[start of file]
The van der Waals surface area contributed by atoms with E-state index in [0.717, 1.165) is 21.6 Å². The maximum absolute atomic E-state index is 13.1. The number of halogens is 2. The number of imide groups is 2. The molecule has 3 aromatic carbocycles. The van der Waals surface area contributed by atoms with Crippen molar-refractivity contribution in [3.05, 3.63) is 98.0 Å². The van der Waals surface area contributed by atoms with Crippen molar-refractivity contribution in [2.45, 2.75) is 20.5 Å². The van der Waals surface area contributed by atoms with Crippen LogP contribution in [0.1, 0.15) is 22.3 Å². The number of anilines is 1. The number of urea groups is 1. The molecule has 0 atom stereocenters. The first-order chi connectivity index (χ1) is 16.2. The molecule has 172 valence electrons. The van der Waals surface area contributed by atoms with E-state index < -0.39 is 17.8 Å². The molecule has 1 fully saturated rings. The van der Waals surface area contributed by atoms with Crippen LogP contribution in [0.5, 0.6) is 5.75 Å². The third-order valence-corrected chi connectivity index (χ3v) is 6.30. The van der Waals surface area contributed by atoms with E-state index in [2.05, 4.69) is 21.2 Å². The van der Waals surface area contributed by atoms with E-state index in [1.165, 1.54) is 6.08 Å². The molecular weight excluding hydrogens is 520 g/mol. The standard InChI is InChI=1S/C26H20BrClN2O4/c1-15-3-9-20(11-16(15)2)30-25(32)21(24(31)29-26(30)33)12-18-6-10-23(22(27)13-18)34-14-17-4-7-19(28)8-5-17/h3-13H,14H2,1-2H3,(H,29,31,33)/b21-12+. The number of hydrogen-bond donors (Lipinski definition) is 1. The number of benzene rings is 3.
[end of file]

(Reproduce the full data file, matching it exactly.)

The van der Waals surface area contributed by atoms with E-state index in [0.717, 1.165) is 21.6 Å². The maximum absolute atomic E-state index is 13.1. The number of halogens is 2. The number of imide groups is 2. The molecule has 3 aromatic carbocycles. The van der Waals surface area contributed by atoms with Crippen molar-refractivity contribution in [3.05, 3.63) is 98.0 Å². The van der Waals surface area contributed by atoms with Crippen molar-refractivity contribution in [2.45, 2.75) is 20.5 Å². The van der Waals surface area contributed by atoms with Crippen LogP contribution in [0.1, 0.15) is 22.3 Å². The number of anilines is 1. The number of urea groups is 1. The molecule has 0 atom stereocenters. The first-order chi connectivity index (χ1) is 16.2. The molecule has 172 valence electrons. The van der Waals surface area contributed by atoms with E-state index < -0.39 is 17.8 Å². The molecule has 1 fully saturated rings. The van der Waals surface area contributed by atoms with Crippen LogP contribution in [0.5, 0.6) is 5.75 Å². The third-order valence-corrected chi connectivity index (χ3v) is 6.30. The van der Waals surface area contributed by atoms with E-state index in [2.05, 4.69) is 21.2 Å². The van der Waals surface area contributed by atoms with E-state index in [1.165, 1.54) is 6.08 Å². The molecular weight excluding hydrogens is 520 g/mol. The standard InChI is InChI=1S/C26H20BrClN2O4/c1-15-3-9-20(11-16(15)2)30-25(32)21(24(31)29-26(30)33)12-18-6-10-23(22(27)13-18)34-14-17-4-7-19(28)8-5-17/h3-13H,14H2,1-2H3,(H,29,31,33)/b21-12+. The number of hydrogen-bond donors (Lipinski definition) is 1. The number of benzene rings is 3.